President Obama's job approval rating has fallen to 46 percent, according to a new CBS News poll.
That rating is Mr. Obama's lowest yet in CBS News polling, and the poll marks the first time his approval rating has fallen below the 50 percent mark. Forty-one percent now say they disapprove of Mr. Obama's performance as president.
In last month's CBS News poll, 50 percent of Americans approved of how the president was handling his job, while thirty-nine percent disapproved.
Mr. Obama still receives strong support from Democrats (eight in ten approve of his performance), but his approval rating among Republicans is only 13 percent. More importantly, Mr. Obama's approval rating among independents has declined 10 points in recent months – and it now stands at just 42 percent.
Domestic issues – and not his response to terrorist threats - appear to be driving the president's approval rating downward.
Just 41 percent now approve of his handling of the economy, which Americans say is the nation's most pressing issue. Forty-seven percent disapprove. The president's marks on handling health care, with reforms still under debate in Congress, are even lower – just 36 percent approve, while 54 percent disapprove. Both of these approval ratings are the lowest of Mr. Obama's presidency.
Meanwhile, both parties in Congress receive even lower marks than the president on handling health care. Few Americans think the reforms in Congress hit the right note on expanding coverage, lowering costs and regulating the health insurance industry. (Read more on the health care poll results>)
While some Republicans have criticized the president and Secretary of Homeland Security Janet Napolitano's responses to the attempted Christmas Day terror attack, most Americans don't share their opinion.
In the poll, 57 percent of Americans approve of the way the Obama administration has responded to the attempted attack, and 29 percent disapprove. Views are highly partisan – 75 percent of Democrats approve, while just 41 percent of Republicans and 55 percent of independents do.
More Findings from the Poll:
• Fear of another terrorist attack has increased since the attempted attack on a Northwest Airlines flight from Amsterdam on Christmas Day. Now, 26 percent think another attack on the United States within the next few months is very likely, up from 12 percent just before the latest incident. This is the highest percentage that has felt an attack was very likely since March 2003, just after the U.S. invasion of Iraq.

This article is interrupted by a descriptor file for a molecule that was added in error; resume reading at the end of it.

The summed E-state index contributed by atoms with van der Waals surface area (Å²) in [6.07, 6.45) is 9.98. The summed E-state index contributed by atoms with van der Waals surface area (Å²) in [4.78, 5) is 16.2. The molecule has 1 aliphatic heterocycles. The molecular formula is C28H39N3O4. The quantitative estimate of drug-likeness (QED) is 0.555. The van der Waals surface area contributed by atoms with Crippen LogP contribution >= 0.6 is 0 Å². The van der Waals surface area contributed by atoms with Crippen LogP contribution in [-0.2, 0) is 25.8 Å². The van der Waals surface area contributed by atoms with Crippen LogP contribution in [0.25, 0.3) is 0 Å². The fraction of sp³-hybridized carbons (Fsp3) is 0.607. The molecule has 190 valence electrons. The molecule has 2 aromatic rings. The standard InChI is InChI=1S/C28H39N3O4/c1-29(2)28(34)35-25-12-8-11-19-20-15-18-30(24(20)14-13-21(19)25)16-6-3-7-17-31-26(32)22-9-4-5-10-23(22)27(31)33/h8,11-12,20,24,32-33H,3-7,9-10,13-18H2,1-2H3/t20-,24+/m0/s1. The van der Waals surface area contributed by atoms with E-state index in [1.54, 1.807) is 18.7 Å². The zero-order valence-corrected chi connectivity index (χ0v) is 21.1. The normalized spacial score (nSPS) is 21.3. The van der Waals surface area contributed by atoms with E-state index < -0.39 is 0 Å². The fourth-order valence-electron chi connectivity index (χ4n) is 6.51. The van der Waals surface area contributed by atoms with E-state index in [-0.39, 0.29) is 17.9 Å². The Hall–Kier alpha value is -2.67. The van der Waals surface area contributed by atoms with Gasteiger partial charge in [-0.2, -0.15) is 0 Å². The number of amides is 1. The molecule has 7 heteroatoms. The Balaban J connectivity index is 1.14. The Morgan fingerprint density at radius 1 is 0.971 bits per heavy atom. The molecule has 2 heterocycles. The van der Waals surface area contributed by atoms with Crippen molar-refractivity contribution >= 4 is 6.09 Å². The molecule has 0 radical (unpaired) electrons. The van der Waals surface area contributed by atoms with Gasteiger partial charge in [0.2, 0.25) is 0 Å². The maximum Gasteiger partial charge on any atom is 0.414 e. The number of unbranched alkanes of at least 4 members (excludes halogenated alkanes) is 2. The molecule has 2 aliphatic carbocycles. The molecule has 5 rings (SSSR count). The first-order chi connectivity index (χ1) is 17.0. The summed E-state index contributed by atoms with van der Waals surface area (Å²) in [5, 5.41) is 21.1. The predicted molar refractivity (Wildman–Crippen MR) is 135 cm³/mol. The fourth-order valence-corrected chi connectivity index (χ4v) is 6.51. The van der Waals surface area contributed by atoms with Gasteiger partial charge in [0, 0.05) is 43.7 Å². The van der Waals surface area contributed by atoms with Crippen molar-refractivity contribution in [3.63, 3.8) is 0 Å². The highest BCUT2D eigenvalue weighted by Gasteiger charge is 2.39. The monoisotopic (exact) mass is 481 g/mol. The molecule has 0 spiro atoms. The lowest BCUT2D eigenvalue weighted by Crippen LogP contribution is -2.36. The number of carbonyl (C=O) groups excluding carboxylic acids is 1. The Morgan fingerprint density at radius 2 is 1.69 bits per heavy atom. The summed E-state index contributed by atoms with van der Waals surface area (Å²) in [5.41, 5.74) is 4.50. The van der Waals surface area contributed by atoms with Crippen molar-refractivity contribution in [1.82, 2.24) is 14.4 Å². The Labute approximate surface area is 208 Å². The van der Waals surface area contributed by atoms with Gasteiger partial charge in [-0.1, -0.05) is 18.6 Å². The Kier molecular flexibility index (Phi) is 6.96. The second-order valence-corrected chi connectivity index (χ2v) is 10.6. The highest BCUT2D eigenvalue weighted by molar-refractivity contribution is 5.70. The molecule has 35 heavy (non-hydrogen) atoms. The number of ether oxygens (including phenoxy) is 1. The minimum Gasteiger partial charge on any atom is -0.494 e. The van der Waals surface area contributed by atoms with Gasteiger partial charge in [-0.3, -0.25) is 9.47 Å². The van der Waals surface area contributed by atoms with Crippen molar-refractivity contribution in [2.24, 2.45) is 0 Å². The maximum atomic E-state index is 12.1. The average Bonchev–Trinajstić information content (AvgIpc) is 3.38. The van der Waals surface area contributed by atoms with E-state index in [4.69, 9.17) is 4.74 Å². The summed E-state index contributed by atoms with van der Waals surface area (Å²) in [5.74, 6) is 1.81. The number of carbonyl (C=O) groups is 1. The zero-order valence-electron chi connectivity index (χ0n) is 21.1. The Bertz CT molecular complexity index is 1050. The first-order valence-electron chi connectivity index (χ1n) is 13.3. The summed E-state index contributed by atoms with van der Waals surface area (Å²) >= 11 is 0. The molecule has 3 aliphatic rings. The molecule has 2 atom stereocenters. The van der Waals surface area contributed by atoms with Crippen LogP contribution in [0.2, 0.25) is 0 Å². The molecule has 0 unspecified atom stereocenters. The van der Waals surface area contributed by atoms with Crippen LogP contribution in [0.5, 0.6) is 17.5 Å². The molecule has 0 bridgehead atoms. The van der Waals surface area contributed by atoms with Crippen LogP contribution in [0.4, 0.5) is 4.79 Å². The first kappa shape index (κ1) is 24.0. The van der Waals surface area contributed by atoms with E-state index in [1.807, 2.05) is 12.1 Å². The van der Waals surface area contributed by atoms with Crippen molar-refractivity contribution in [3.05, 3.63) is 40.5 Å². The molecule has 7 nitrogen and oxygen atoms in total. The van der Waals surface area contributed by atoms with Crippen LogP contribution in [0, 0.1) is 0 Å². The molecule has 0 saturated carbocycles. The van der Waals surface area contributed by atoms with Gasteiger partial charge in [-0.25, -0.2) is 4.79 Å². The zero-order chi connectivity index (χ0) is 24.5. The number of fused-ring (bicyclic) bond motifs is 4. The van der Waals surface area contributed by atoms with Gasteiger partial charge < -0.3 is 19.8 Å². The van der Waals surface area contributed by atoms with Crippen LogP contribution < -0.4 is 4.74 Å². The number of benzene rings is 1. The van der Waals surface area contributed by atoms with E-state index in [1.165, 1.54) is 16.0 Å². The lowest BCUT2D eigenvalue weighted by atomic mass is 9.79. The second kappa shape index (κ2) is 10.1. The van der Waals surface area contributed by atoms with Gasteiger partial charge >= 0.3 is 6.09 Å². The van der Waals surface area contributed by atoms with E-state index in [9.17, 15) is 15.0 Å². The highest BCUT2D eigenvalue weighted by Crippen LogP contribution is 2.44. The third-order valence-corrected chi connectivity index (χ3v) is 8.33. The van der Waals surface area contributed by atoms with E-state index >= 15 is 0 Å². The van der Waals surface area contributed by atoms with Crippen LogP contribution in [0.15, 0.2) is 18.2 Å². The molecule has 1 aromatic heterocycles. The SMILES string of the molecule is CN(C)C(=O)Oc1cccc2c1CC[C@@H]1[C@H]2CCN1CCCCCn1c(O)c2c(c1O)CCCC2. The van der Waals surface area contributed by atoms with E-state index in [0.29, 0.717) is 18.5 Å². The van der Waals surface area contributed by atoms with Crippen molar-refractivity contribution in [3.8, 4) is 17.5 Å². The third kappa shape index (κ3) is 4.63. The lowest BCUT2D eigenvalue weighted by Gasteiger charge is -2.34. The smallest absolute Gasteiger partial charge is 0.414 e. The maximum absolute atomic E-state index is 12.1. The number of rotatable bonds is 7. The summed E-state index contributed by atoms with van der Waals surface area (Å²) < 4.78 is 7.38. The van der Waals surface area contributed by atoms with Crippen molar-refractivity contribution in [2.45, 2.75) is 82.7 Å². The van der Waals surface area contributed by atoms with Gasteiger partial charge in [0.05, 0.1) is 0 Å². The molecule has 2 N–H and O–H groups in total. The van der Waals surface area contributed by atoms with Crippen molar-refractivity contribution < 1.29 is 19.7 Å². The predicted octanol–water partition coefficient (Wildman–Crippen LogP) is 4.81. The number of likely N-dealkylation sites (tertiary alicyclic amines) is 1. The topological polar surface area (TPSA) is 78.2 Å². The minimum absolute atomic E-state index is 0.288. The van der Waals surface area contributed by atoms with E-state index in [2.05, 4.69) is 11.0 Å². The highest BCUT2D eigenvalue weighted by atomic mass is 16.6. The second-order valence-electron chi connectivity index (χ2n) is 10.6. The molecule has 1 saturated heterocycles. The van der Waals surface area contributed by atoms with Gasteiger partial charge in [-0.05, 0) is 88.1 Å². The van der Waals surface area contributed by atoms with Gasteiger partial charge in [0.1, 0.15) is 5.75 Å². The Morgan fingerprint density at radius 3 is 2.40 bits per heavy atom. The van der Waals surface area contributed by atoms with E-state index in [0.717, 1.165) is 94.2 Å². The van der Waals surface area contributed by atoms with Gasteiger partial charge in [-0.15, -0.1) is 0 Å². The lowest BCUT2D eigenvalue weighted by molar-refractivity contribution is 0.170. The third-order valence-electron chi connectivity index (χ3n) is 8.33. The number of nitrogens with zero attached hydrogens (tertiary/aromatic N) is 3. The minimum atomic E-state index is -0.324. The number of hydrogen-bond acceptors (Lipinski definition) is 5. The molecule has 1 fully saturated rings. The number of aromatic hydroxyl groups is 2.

• While most Americans (56 percent) have at least a fair amount of confidence that the government will protect its citizens from future attacks, just 15 percent are very confident. In the aftermath of the 9/11 attacks, more expressed confidence.
• Few Americans – just 19 percent - think U.S. intelligence agencies are doing all they could to monitor the actions of suspected terrorists. Seventy-six think they could be doing more.
• Most Americans support conducting full body scans on travelers using a digital x-ray machine, a device some airports are now using. Seventy-four percent agree these machines should be used because they provide a detailed check for hidden weapons and explosives and reduce the need for physical searches. Just 20 percent think these machines should not be used because they would produce an image of a passenger's naked body and are an invasion of privacy.
• Over half of Americans think the U.S. should continue to keep the Guantanamo Bay prison open. Thirty-two percent think it ought to be closed and the prisoners there transferred somewhere else.
• The American public continues to volunteer the economy and jobs as the most important problem facing the country (44 percent), with health care a distant second (14 percent). In the wake of the attempted terror attack on Christmas Day, the percentage that cites terrorism as the most pressing issue has risen to seven percent from zero percent early last month.
• The public's overall assessment of the condition of the national economy remains grim – 82 percent of Americans say the economy is in bad shape. Looking ahead, 31 percent of Americans think the economy is getting better, while 19 percent think it is getting worse. Forty-nine percent now say the economy is staying the same.
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CBS News Poll Database
Read the Complete Poll
This poll was conducted among a random sample of 1,216 adults nationwide, interviewed by telephone January 6-10, 2010. Phone numbers were dialed from random digit dial samples of both standard land-line and cell phones. The error due to sampling for results based on the entire sample could be plus or minus three percentage points. The error for subgroups is higher.
This poll release conforms to the Standards of Disclosure of the National Council on Public Polls.